LOCAL wineries will use a free trade agreement between Australia and Japan to create a new market of "wine lovers".
While the government excluded rice from the deal, the agreement will phase out tariffs on Australia bottled, sparkling and bulk wines over the next seven years.
It has been estimated the new trade opportunities could be worth hundreds of millions of dollars for the Australian wine industry.
Riverina Winemakers Association president Les Worland saw enormous potential in the Japanese market, but said tariffs needed to be cut quickly.
"Any reduction is a good reduction because it's taken such a long time to get to this stage, but now it's a matter of how quickly the tariffs are reduced.
"It will have a benefit for the Riverina wineries as Japan's a country just starting to appreciate wine and they'll enjoy our wine because it's approachable, easy to drink, you don't have to store it and it's full of nice up-front fruity flavours.
"We'll create a market of wine drinkers as opposed to marketing to people already set in their ways.
"Once we get a bit more volume in there people will see the quality of the stuff we make and we'll make inroads."
Mr Worland hoped for an initial reduction of about 4 per cent to kick-start trading.
"Chile started a free trade agreement with Japan in 2007 and now they're down to a tariff of about 4 per cent, whereas we're hovering around 15 per cent.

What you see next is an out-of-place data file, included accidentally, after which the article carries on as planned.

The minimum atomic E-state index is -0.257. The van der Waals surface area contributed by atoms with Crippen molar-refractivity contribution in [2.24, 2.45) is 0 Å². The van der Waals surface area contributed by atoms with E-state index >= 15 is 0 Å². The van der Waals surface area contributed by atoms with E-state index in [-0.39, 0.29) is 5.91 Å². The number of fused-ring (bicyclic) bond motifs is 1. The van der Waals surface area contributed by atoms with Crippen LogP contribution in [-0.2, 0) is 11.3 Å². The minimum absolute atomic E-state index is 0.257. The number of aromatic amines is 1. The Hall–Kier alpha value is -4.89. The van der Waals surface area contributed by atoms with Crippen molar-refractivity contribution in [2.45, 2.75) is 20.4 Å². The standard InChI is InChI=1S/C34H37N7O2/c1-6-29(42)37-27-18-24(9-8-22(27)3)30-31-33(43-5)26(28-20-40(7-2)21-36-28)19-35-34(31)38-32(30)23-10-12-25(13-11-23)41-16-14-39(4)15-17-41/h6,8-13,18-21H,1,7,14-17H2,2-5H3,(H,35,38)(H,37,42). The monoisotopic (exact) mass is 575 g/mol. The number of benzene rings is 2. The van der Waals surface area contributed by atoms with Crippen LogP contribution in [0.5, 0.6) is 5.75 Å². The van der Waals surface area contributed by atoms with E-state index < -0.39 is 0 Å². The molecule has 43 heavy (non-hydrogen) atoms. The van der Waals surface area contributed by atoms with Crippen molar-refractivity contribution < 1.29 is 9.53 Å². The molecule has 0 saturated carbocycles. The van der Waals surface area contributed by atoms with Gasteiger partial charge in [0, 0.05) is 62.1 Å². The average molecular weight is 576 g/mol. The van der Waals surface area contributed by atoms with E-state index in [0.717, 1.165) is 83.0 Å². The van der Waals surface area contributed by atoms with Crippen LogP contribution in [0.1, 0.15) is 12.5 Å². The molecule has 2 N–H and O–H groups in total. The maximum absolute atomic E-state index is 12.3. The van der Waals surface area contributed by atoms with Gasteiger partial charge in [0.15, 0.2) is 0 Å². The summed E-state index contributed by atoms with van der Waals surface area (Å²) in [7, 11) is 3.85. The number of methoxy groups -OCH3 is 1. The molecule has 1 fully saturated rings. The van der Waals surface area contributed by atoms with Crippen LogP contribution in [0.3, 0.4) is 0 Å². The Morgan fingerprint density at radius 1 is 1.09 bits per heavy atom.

"Chile has since gone to number two supplier of wine to Japan behind France and we're number six, so there's plenty of ground to make up."
The minister for trade Andrew Robb said the deal included immediate tariff eliminations across a wide variety of fruit, vegetables and nuts.
Mr Robb said tariffs on canned products such as tomatoes, peaches and pears as well as fruit and vegetable juices will also be eliminated.
Local shoppers will find it cheaper to buy Japanese cars, household appliances and electronics and Australian financial, education, telecommunications and legal service providers will gain new access.
Wine wasn't the only locally-grown produce to benefit from the trade agreement as the citrus industry had a rare win.
Under the new terms with Australia's second biggest trading partner, oranges, mandarins and grapefruits will eventually be sold to Japan tariff-free.
During the peak of Australia's season between June and September, tariffs on oranges are currently 16 per cent, mandarins attract 17 per cent and grapefruits go up 10 per cent.
The deal will eliminate those tariffs in 10, 15 and five years respectively.
Griffith and District Citrus Growers president John Sergi said the process was slower than he would have liked but less tariffs was good news.
"I think the Asian market is starting to appreciate the quality of Australian produce and they will continue to more and more as they get better access to Riverina citrus," Mr Sergi said.
"They love the clean and green environment we have here and we need to keep working hard to supply it.
"I'm very happy to see that good things are happening for our industry, even though it's a slow process."